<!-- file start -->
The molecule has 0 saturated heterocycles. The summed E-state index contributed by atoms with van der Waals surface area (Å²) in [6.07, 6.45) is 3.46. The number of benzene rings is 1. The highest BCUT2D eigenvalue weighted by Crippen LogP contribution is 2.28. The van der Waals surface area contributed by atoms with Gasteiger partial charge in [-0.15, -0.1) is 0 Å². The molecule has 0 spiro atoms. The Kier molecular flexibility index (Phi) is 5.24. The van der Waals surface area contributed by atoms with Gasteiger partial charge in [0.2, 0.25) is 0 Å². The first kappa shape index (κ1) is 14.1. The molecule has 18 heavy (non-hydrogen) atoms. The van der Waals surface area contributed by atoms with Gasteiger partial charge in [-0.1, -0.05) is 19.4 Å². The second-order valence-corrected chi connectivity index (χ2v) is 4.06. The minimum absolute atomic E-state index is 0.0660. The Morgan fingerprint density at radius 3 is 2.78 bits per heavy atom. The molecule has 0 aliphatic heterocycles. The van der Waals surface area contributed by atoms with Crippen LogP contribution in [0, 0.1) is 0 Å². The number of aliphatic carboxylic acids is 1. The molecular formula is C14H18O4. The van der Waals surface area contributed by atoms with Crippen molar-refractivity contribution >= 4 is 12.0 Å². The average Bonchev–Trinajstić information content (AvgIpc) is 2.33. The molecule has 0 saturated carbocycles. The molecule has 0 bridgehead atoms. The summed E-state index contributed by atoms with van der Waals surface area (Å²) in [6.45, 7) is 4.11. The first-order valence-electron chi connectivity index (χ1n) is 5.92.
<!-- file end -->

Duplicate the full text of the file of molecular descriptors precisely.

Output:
The molecule has 0 saturated heterocycles. The summed E-state index contributed by atoms with van der Waals surface area (Å²) in [6.07, 6.45) is 3.46. The number of benzene rings is 1. The highest BCUT2D eigenvalue weighted by Crippen LogP contribution is 2.28. The van der Waals surface area contributed by atoms with Gasteiger partial charge in [-0.15, -0.1) is 0 Å². The molecule has 0 spiro atoms. The Kier molecular flexibility index (Phi) is 5.24. The van der Waals surface area contributed by atoms with Gasteiger partial charge in [0.2, 0.25) is 0 Å². The first kappa shape index (κ1) is 14.1. The molecule has 18 heavy (non-hydrogen) atoms. The van der Waals surface area contributed by atoms with Gasteiger partial charge in [-0.1, -0.05) is 19.4 Å². The second-order valence-corrected chi connectivity index (χ2v) is 4.06. The minimum absolute atomic E-state index is 0.0660. The Morgan fingerprint density at radius 3 is 2.78 bits per heavy atom. The molecule has 0 aliphatic heterocycles. The van der Waals surface area contributed by atoms with Crippen LogP contribution in [0, 0.1) is 0 Å². The number of aliphatic carboxylic acids is 1. The molecular formula is C14H18O4. The van der Waals surface area contributed by atoms with Crippen molar-refractivity contribution >= 4 is 12.0 Å². The average Bonchev–Trinajstić information content (AvgIpc) is 2.33. The molecule has 0 saturated carbocycles. The molecule has 0 bridgehead atoms. The summed E-state index contributed by atoms with van der Waals surface area (Å²) in [6.45, 7) is 4.11. The first-order valence-electron chi connectivity index (χ1n) is 5.92.